Every aviation professional learned early in their careers that if they plan to be in aviation, they have no choice to be a safety professional, too. Like so many others, every year at this time I keep a bag packed for a series of Fall events that start as dates on a calendar—mere safety symposiums—but almost always along the way attending these events result in discoveries I could never have made if I’d stayed at home. It’s hard to put into words exactly how this happens each year, but somehow I manage to tease more and more meaning out of the word, Safety, simply by being around other aviation professionals whose interests in improving outcomes is a kind of informal professional bond.
All through our careers, virtually every day, we are continuously invoking Safety in almost everything related to our profession. Every week, journals, publications, and electronic messages of every kind related to Safety pile up and beg for our attention. In fact, the very processes and procedures that I use to execute my flying job have Safety woven throughout them so thoroughly that virtually every outcome I experience in the cockpit can be identified as “safe” so long as I’ve followed policy, standard procedures, and accepted practice. Rarely do I need to stop and consider Safety for what it is, individually and disconnected from what I consider to be those things that I do as a pilot as a matter of mere routine.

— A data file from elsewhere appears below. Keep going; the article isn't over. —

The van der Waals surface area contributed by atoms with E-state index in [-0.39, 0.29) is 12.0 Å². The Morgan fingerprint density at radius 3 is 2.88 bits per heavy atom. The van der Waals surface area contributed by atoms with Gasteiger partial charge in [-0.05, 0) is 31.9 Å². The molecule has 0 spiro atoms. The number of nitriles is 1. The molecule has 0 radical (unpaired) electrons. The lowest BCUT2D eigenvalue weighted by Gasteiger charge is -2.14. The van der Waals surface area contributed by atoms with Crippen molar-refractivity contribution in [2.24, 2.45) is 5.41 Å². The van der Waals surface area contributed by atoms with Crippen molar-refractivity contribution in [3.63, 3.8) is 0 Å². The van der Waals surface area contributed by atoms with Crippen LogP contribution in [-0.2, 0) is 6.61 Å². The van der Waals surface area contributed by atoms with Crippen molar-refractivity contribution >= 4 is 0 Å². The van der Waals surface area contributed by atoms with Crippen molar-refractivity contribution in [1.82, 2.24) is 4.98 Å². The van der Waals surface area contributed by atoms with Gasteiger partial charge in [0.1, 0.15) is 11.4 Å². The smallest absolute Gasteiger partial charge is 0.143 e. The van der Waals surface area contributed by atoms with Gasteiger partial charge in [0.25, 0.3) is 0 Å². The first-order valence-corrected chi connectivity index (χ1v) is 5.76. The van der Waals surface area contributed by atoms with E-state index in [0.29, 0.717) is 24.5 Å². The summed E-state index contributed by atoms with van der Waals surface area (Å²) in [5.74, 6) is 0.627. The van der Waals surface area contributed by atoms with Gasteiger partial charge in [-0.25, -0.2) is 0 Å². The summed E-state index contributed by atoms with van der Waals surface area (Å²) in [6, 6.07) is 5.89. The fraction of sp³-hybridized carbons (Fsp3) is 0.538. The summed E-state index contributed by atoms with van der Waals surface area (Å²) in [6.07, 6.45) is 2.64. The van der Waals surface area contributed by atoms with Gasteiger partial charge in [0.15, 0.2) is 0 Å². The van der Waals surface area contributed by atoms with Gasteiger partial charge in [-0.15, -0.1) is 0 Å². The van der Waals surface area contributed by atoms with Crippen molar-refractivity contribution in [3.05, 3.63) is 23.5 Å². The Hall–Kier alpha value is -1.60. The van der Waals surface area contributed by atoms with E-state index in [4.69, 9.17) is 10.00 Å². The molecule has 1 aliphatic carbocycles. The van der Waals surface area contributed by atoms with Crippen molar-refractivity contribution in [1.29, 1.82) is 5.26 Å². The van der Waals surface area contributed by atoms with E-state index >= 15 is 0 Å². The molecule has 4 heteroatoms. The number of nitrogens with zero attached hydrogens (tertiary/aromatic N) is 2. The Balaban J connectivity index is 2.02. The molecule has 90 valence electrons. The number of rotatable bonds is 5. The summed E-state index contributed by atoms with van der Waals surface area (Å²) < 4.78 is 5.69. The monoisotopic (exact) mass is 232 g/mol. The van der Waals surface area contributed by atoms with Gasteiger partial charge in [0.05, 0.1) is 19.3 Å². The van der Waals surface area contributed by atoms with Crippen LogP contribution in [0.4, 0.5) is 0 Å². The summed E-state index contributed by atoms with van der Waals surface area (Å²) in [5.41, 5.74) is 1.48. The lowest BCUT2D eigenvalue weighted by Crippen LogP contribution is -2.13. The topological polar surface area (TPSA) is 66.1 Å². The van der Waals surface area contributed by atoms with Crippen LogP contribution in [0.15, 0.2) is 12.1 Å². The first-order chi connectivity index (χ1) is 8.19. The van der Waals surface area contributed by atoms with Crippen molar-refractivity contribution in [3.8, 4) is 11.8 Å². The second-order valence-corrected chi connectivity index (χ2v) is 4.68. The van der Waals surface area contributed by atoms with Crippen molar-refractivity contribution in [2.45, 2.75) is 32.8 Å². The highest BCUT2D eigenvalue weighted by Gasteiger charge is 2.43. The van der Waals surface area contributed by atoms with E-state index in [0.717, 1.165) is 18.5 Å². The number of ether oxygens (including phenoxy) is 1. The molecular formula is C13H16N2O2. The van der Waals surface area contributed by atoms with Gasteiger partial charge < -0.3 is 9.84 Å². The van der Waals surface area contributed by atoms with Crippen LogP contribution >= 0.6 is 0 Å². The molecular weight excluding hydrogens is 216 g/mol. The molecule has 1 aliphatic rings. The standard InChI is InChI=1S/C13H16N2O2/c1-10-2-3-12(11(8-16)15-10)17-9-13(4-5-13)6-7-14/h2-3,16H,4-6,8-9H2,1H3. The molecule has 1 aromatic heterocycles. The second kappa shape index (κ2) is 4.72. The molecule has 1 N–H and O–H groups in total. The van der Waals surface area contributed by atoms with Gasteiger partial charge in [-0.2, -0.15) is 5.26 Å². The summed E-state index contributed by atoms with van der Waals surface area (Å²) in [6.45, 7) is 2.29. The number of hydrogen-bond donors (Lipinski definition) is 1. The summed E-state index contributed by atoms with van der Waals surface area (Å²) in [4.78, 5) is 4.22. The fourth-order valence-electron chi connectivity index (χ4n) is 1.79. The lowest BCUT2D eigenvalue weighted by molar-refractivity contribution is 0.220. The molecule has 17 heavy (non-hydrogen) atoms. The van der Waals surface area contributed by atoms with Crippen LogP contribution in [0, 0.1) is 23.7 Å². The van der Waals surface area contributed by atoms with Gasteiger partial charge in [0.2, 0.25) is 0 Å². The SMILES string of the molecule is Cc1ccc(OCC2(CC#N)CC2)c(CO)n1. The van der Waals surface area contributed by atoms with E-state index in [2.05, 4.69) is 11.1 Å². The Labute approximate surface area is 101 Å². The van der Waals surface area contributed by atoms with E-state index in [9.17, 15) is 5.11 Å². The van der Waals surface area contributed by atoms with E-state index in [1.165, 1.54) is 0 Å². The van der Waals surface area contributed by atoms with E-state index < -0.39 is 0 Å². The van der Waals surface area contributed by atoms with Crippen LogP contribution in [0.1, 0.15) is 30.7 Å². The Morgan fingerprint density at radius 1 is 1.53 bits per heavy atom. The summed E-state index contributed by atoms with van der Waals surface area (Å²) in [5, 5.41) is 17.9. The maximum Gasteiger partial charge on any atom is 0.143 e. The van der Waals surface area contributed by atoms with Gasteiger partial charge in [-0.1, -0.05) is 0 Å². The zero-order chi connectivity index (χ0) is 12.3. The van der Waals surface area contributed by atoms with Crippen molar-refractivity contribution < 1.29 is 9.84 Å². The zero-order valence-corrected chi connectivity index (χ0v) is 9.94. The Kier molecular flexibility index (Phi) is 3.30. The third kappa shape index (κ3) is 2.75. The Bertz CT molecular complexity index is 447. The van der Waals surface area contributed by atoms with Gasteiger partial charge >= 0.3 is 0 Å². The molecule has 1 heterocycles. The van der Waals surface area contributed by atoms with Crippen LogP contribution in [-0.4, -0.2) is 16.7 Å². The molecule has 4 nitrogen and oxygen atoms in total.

But every year—whether encouraged by regulation or inspired by individual choice—aviation professionals set the brake on routine operations to devote several days and sometimes weeks to discuss Safety, and how they can become better aviation professionals as a result. Surely, at this year’s events, I will hear the latest talks surrounding industry trends. But if I all I do is listen and absorb the latest discussion or analysis without weighing my own actions to improve outcomes that I have influence over, I may as well stay home and organize the pile of journals that have been collecting on my desk.
Safetyis derived from the Latin word for safe, salvus; it’s changed over the millennia to salvitas (medieval Latin) to sauvete (Old French) and seems to have been imported to Old English, after the Norman invasion at Hastings to the word we know today as safety, all along keeping its central meaning. Safety—according to Webster—is a noun whose definition is:
the condition of being safe from undergoing or causing hurt, injury, or loss
According to organizations that track language trends, the usage of the word safety has never been more prevalent than it is today. That’s no surprise, given that the science of Safety has impacted so much of modern life, easing hurt, injury, and loss dramatically along the way. Yet at this time of year, I set out, along with thousands of others, to do what I can to proliferate safe outcomes even further.
Personally, for 2015 into 2016, I’m committing myself to keeping my eyes and ears tuned to those actions and habits that I can adopt or alter that support the most basic aspects of safety—preventing hurt, injury, or loss. I don’t know exactly what I will find in my travels to a few of the many places where Safety is talked about this year. At this point, all that I know for sure is that I’m looking forward to being with other safety pilgrims, not just to reinforce the knowledge of aviation safety that I’ve been developing for decades, but to seek out the details of what I can do to improve that knowledge, and build even more meaningful and lasting habits to defend against hurt, injury, and loss.
Think about it.
Until our next post, fly safe, and always, fly first